Seahawks coach Pete Carroll Saturday gave no further indication how much time Percy Harvin could miss because of a labrum injury in his hip, then backtracked on a statement he made to USA Today: “If you have hip surgery, it’s a lot longer than the season,” Carroll told the paper Friday. “Hip surgery, he’s not going to play for the season.”
Well, not exactly. Carroll acknowledged that safety Kam Chancellor played the entire 2012 season with a similar ailment (he opted against surgery). Harvin next week will head to New York to seek a second opinion regarding whether he will need to go under the knife.
“I don’t know that. We’ll just wait and see,” Carroll said when asked how much time the wide receiver will miss. “We know that there have been guys with a similar injury who play, and there’s been guys with a similar injury who don’t.”
The biggest takeaway from Carroll’s confusing statements: The severity of Harvin’s injury remains unknown.
“It wouldn’t necessarily be season ending,” Carroll said. “That’s one of the scenarios it could be, but the likelihood of getting back just depends on what they have to do. There’s a whole array of different circumstances — some guy make it right back, some guys take longer.”
Big Red is much better
Seahawks fans last season didn’t see the Red Bryant to which they had grown accustomed.
Gone were the smothered rusher, unexpected interceptions, fumble recoveries and occasional touchdown dances. The converted defensive end, once the NFC’s premier run-stopper, was often ineffective in 16 games as he struggled to cope with the plantar fascia injury in his right foot.
It began bothering him in the middle of the season — though he refused to complain — and Seattle’s run defense started to falter.
“It’s something that I don’t broadcast,” he said. “You have to deal with injuries all year.”
A big dude whose Texas drawl is much softer than his play, Bryant’s relative silence about the nagging injury created surprise among many, including right tackle Breno Giacomini, who had no idea he was less than 100 percent. The pair regularly compete against each other in one-on-one drills and during scrimmages.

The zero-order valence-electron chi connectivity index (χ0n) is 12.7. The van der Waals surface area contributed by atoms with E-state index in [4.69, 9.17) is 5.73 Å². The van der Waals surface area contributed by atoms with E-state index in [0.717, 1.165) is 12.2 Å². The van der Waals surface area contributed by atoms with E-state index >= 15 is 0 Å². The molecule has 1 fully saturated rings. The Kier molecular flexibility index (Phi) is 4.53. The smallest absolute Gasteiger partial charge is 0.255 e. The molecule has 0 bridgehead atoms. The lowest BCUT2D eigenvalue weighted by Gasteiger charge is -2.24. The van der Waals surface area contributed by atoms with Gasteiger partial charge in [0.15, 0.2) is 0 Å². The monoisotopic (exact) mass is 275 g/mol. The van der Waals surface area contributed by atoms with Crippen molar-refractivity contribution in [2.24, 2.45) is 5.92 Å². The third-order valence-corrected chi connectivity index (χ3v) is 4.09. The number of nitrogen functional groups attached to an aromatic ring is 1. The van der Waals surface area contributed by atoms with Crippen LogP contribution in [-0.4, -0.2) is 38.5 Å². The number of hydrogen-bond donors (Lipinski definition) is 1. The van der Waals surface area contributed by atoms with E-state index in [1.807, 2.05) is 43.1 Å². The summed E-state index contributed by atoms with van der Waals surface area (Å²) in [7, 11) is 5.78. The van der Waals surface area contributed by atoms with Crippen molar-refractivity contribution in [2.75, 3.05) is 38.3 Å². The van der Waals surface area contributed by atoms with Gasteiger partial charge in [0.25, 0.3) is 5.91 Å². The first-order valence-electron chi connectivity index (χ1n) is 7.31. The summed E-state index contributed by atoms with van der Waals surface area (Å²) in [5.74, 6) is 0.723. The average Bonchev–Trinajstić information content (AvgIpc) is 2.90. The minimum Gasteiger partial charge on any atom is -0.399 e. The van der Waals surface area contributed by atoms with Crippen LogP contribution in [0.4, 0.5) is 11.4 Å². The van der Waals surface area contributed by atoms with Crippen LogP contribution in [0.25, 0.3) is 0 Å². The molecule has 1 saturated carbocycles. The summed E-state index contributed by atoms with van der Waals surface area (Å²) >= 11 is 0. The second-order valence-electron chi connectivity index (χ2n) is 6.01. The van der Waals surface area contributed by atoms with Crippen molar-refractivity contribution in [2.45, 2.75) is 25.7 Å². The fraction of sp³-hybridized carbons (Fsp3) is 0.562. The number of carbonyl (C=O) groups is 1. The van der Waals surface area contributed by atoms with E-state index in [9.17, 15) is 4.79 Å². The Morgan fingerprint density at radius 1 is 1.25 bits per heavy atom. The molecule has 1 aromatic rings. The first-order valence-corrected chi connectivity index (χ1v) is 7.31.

“No, I didn’t even know he was hurt,” Giacomini said Thursday. “I swear to God. I couldn’t tell any difference.”
That’s the way Bryant prefers it.
“It was something I had to deal with at a crucial point of the season last year,” he said. “I’m just glad that it’s behind me now, and I can really just hit it running this year.”
Bryant wasn’t terrible in 2012, finishing the season with 24 tackles. But those numbers fell short of expectations after Bryant, 29, recorded 32 tackles and two interceptions in 2011, then signed a five-year, $35 million contract with Seattle. The 6-4, 329-pounder is in his fifth year with the Seahawks.
“I just rested, really,” he said of dealing with the injury. “That’s the only thing I really could do. It was really getting better and better. Right when we finished mini-camp and OTA’s, I knew I was finally over it.”
Despite the improvement, Seahawks GM John Schneider opted to scan the free agent market and sign Michael Bennett, a pass rushing defensive end who spent the last four seasons with the Tampa Bay Buccaneers. However, he’s more than a high-priced (one-year, $4.8 million) insurance policy.
Bennett will provide a complement to Bryant on passing downs rather than potentially steal his playing time. In 2011, Bennett recorded nine sacks and forced three fumbles.
If Giacomini’s assessment is any sort of hint, Bennett’s ability to decrease the likelihood of Bryant seeing the field on passing downs has the Texas A&M product looking more like the player who blocked four field goals during 2011.
“He’s been good, man,” Giacomini said of Bryant. “He’s a strong, powerful dude.”
Other injury news:
• TE Zach Miller remains on the physically unable to perform list, but Carroll said his return is imminent, adding there is little chance he misses the season opener.
• FB Michael Robinson missed his second consecutive practice with what Carroll labeled a sore ankle. Carroll said it wasn’t sprained.
• WR Sidney Rice didn’t practice (rest), nor did rookie DT Jesse Williams (sore knee).
• The Seahawks put LB Korey Toomer on their non-football injury list. He was hurt while working out with his own trainers.
Seahawks sign injury-plagued linebacker
The Seahawks Saturday claimed linebacker O’Brien Schofield off waivers from Arizona. Schofield, 26, played in 35 games and made nine starts in three seasons after the Cardinals draft him in the fourth round in 2010.
He played in nine games last season and recorded four sacks, but was released Thursday by Arizona, a consequence of free agent defensive end John Abraham. Schofield, a cousin of former Seahawks wide receiver Bobby Ingram, last year tallied 34 tackles but had his season halted when he went down with an ankle injury in a game against the Packers. To make roster room, Jack Bscherer was released.
Harvin may as well wait to see if his him improves on its own since surgery would put him out for the year. And the M’s were aware of his health issues before they traded for him. What is it with those Vikings players? Rice only finally played a full season last year.
add Tavaris to that list as well.
To T-Jack’s credit, he stuck through that entire 2011 season when he should have been on injured reserve.